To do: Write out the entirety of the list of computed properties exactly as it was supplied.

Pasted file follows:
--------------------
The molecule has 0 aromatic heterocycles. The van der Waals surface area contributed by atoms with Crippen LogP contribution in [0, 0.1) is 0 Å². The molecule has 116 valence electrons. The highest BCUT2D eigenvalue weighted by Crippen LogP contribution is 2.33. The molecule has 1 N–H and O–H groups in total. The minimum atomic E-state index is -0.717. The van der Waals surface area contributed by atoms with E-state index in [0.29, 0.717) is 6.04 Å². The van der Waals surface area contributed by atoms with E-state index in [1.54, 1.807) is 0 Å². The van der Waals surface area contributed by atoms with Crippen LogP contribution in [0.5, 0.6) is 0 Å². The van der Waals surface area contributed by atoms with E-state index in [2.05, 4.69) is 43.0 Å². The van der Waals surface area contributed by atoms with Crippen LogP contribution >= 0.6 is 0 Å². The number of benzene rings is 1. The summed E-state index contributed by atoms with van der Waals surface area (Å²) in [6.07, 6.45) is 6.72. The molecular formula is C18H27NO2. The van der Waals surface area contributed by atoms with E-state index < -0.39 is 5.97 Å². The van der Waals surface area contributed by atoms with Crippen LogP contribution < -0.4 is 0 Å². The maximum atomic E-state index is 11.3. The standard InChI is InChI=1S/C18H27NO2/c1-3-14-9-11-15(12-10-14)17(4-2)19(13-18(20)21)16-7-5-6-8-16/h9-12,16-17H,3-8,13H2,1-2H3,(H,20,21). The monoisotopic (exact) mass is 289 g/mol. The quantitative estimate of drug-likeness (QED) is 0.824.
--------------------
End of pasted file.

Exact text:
The molecule has 0 aromatic heterocycles. The van der Waals surface area contributed by atoms with Crippen LogP contribution in [0, 0.1) is 0 Å². The molecule has 116 valence electrons. The highest BCUT2D eigenvalue weighted by Crippen LogP contribution is 2.33. The molecule has 1 N–H and O–H groups in total. The minimum atomic E-state index is -0.717. The van der Waals surface area contributed by atoms with E-state index in [0.29, 0.717) is 6.04 Å². The van der Waals surface area contributed by atoms with E-state index in [1.54, 1.807) is 0 Å². The van der Waals surface area contributed by atoms with Crippen LogP contribution in [0.5, 0.6) is 0 Å². The van der Waals surface area contributed by atoms with E-state index in [2.05, 4.69) is 43.0 Å². The van der Waals surface area contributed by atoms with Crippen LogP contribution >= 0.6 is 0 Å². The number of benzene rings is 1. The summed E-state index contributed by atoms with van der Waals surface area (Å²) in [6.07, 6.45) is 6.72. The molecular formula is C18H27NO2. The van der Waals surface area contributed by atoms with E-state index < -0.39 is 5.97 Å². The van der Waals surface area contributed by atoms with Crippen LogP contribution < -0.4 is 0 Å². The maximum atomic E-state index is 11.3. The standard InChI is InChI=1S/C18H27NO2/c1-3-14-9-11-15(12-10-14)17(4-2)19(13-18(20)21)16-7-5-6-8-16/h9-12,16-17H,3-8,13H2,1-2H3,(H,20,21). The monoisotopic (exact) mass is 289 g/mol. The quantitative estimate of drug-likeness (QED) is 0.824.